2019 FATF Recommendations
This week the G7 Financial Action Task Force (FATF) announced new virtual currency “recommendations” that lay the groundwork for an extensive new worldwide regulatory regime for cryptocurrency exchanges. Once enacted into law by member countries these laws will require bitcoin exchanges, and even individual traders, to collect invasive KYC/AML information on their clients. They will also require that this information be shared with national regulators and other regulated exchanges. These sorts of rules put every bitcoin trader’s privacy at risk and lay the groundwork for attacking Bitcoin’s role as a fungible permission-less global store of value.
The Bytabit team is building a new way for bitcoin buyers and sellers to exchange bitcoins and preserve their privacy in the face of attacks by groups like the FATF. Our mobile app facilitates the exchange of bitcoin for fiat currencies directly between users. Bytabit never has custodial control over either the national currency or bitcoin traded with our app. Bitcoin is held by a two-of-three multi-signature bitcoin transaction until the national currency is received by the bitcoin seller directly from the buyer via a bank transfer. Each trader controls one key of the multi-signature transaction and Bytabit controls a third key that can only be used if one of the traders requests arbitration. All details about the trade are encrypted locally by the app before a trade is initiated so that this information can only be seen by the traders involved.
Bytabit will not have access to any personally identifying information about the people using our mobile app, or even of their trading activity, unless we are asked to arbitrate a trade. We will only request as much information as is required to fairly arbitrate a trade and decide who should receive the escrowed bitcoin. Data requested for arbitration will be kept confidential and deleted after the arbitrated trade is resolved. For “happy-path” (non-arbitrated) trades, Bytabit will not have access to any information about the amounts traded, the bitcoin escrow transaction, or the related fiat bank transfer; we will not even know if a trade was completed successfully or cooperatively canceled prior to completion. It is in both our users best interest, as well as our own, that Bytabit does not have access to any unnecessary information about trades conducted with our software.
Why “Can’t Be Evil” Matters
There are currently few options for trading bitcoin safely and privately. Major centralized exchanges such as Bitfinex, Coinbase, and Bitstamp require users to provide full identity documentation before they are able to trade. History has shown that custodial exchanges put their clients at significant risk of having their funds, trading history and identity information stolen. Exchanges such as MtGox, Bitfloor, Bitfinex, Bitstamp, Quadriga are only a few examples of the risks inherent to custodial exchanges.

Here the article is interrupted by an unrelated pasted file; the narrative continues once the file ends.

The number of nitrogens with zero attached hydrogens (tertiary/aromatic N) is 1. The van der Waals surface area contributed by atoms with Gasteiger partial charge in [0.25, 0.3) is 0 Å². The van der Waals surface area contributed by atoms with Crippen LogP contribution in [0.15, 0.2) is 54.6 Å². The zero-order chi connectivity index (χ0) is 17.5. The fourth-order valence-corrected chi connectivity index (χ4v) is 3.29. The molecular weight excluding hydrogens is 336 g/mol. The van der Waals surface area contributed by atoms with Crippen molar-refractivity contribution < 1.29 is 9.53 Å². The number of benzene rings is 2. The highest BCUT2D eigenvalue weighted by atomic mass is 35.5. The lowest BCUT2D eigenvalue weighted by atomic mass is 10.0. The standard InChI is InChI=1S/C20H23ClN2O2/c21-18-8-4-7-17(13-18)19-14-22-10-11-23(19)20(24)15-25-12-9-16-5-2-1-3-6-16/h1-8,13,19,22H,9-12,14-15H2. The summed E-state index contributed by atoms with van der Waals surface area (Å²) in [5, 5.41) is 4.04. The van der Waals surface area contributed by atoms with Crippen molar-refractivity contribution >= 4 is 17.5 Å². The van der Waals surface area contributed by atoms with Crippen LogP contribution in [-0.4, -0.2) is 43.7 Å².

Existing peer-to-peer exchanges reduce some of the risks inherent to fully custodial exchanges but are still problematic. Even LocalBitcoins, one of the oldest ways to trade bitcoin peer-to-peer, has recently chosen to sacrifice their users privacy by requesting KYC information from high volume traders and ending support for in-person trades. The Bytabit team feels this is the wrong direction. Our vision is to create a secure and easy to use peer-to-peer exchange that is both fully non-custodial and maximally privacy preserving.
We subscribe to the guiding principles put forth by Jeremy Welch at Casa, with a special emphasis on the principle that Bytabit “can’t be evil.” It is important to us that customers do not need to trust us to keep their private information secure. We have designed our software and protocols around the idea that the only information visible to us is the public offer information explicitly shared by our users. We have also published the source code of our mobile app software under the Apache 2 open source license. This allows our users to verify that they remain fully in control of their bitcoin and personal information. We also plan to include verifiable end-to-end encryption and Tor network support in our final release so that we as a company can’t collect your identity and trade information, even if compelled to.
The Bytabit team is excited to get our app into the hands of bitcoin traders so we can start getting your feedback. Join our telegram channel and request an invitation to try the internal beta test version of the Bytabit app; you can also let us know what you think of the project, ask questions and make suggestions. If you are a developer, you can clone the Bytabit mobile app project from our source code repository to review and build it yourself.
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